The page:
Clark County Press, Neillsville, Wisconsin

November 16, 2016, Page 9

Contributed by "The Clark Co. Press"

Transcribed by Dolores (Mohr) Kenyon.

Index of "Oldies" Articles 


Compiled by Dee Zimmerman


Clark County News

Clark County News


November 1931


The first killing frost for this part of Wisconsin came Sunday morning Nov. 1.  Several light frosts had occurred during October, but nothing to injure vegetables.  Gardens remained green, even tender plants like tomatoes remaining untouched until Nov. 1.  Many report summer flowers again in bloom and some apple trees blossomed with ripe fruit on the branches.


Little Arlene Opelt, daugher of Mr. and Mrs. Max Opelt Jr., whom it was feared was coming down with infantile paralysis, was found not to have the disease.  The child, who had had a cold, was discovered limping by her mother who feared she had contracted paralysis.  Later the little girl told that she had fallen out of a buggy Sunday while playing and injured her leg.                                                                                                                   


Melchoir Hoesly, Jr., Ernest Begley, and Herbert Grottke are getting ready to leave this week for the wilderness near Bayfield where they intend to spend the winter trapping.                                 


Four new transformers for Neillsville, were landed here last week by the Northern States Power Co., and the three formerly in use here will be transported to Owen.  Each of the new transformers weighs nearly seven tons and the work of hauling them from the depot to the substation was a considerable task; also, transferring the old ones to Owen.


Moderne Beauty Shoppe – Specials on Tuesdays and Thursdays: Shampoo & Finger Wave, $1.00; Finer Wave, only 50’; Shampoo & Marcel, $1.25.                                                                                


Geese and chicken thieves are reported operating about six miles southwest of the city and several farmers have lost valuable birds.  Sheriff Bradford has been notified and will conduct an investigation, he stated.


The American Legion’s charity ball and fun festival at the Armory tonight assumed large portions as officials of the Legion began counting the advance tickets and they are confident the crowd will be one of the largest in attendance at a public dance in this city.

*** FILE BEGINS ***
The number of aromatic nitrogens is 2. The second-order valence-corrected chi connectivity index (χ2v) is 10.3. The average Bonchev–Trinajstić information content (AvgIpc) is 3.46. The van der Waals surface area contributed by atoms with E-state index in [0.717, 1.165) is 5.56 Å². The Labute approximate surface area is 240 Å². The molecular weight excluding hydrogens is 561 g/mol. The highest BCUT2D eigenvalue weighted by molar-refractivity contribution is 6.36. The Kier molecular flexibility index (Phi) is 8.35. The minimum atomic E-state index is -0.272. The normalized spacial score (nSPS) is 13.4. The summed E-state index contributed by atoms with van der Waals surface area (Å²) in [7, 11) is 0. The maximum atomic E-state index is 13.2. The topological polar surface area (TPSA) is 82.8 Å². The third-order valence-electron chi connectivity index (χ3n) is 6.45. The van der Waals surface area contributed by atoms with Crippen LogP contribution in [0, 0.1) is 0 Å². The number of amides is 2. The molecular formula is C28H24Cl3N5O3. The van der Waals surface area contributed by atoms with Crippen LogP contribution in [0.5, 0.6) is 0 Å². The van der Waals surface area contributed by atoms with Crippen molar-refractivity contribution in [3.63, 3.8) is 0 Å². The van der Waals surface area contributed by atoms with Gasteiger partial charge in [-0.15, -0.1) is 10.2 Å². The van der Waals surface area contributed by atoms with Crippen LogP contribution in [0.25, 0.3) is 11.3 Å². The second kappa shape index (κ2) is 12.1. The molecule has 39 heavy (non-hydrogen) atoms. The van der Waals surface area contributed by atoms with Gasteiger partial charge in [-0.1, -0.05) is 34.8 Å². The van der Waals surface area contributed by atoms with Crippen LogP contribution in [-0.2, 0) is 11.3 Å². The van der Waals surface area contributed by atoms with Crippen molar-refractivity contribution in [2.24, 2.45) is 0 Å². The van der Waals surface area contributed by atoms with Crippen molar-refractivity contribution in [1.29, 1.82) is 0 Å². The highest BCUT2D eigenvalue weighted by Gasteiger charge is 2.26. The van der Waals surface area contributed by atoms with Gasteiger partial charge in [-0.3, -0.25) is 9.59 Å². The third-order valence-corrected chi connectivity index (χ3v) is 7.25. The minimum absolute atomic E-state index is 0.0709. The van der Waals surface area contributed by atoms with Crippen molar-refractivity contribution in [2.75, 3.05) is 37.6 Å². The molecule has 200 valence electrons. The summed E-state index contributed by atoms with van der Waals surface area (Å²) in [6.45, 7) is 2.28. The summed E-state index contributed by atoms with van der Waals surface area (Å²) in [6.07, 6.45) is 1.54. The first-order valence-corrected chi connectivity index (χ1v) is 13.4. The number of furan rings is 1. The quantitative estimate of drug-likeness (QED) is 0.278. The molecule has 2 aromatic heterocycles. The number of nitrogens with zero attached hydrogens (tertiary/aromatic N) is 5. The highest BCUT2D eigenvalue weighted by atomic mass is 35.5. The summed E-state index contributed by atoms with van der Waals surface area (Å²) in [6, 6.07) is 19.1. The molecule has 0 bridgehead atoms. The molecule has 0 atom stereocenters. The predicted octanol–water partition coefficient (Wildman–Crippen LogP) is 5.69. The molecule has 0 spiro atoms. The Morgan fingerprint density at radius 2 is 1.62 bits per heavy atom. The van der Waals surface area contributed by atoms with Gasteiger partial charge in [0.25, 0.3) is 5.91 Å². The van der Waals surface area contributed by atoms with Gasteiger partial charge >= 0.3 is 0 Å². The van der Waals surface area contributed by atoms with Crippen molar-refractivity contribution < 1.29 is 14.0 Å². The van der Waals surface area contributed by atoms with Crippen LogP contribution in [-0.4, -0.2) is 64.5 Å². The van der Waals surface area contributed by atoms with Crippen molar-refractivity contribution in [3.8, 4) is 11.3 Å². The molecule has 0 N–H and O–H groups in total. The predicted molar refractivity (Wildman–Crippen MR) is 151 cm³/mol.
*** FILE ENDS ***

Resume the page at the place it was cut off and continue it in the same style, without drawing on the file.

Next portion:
Interest appeared to be keen in the square dance and waltz contests, which will be one of the main features.  William Bradford, sheriff has promised to do the calling and has his voice in perfect trim for the occasion, according to reports from his trainers.


The Legion is making a final appeal for all persons to come out and join the celebration.  The tickets will be only 50 cents and all proceeds from the dance will go to the Community Club for the benefit of any families in Neillsville, which may be in need of financial help.                                                                          


The old Neillsville Armory, which was in the 100 block of East 4th Street, was used for many occasions other than those of the National Guard.  The Neillsville High School, which was located kitty-corner from the Armory in the early 1900s, used the auditorium for graduation ceremonies, plays, and basketball games.  Any event held there, which included dancing, had an ideal well-kept maple floor for its dancers.


The steel bridge at Lynn on Highway 10, which was replaced by a new concrete one, was the first steel truss bridge put up in Clark County.  It was put up in about 1905, when Geo. Ure was chairman of the township.  It was still in good condition, but too narrow for a Federal Highway.  The bridge has been moved to another part of the Town of Lynn.


A. L. Warnecke, who has worked for some time in Harry Roehrborn’s store last week traded his home to S. H. Van Gorden & Son for a store building, stock of goods and fixtures in Alma Center.  It is a growing concern and doing a good business.  Mr. Warnecke took possession this week.                                                 


Miss Violet Johnson and Edward Andregg were quietly married at Wausau, Wednesday, Oct. 28, Rev. C. M. Spiegel of the Reformed Church officiating.  The bride is the only daughter of Mr. and Mrs. Edward Johnson and graduated from the Neillsville High School in 1912.  The groom is the son of Mr. and Mrs. Wm. Andregg and is well known.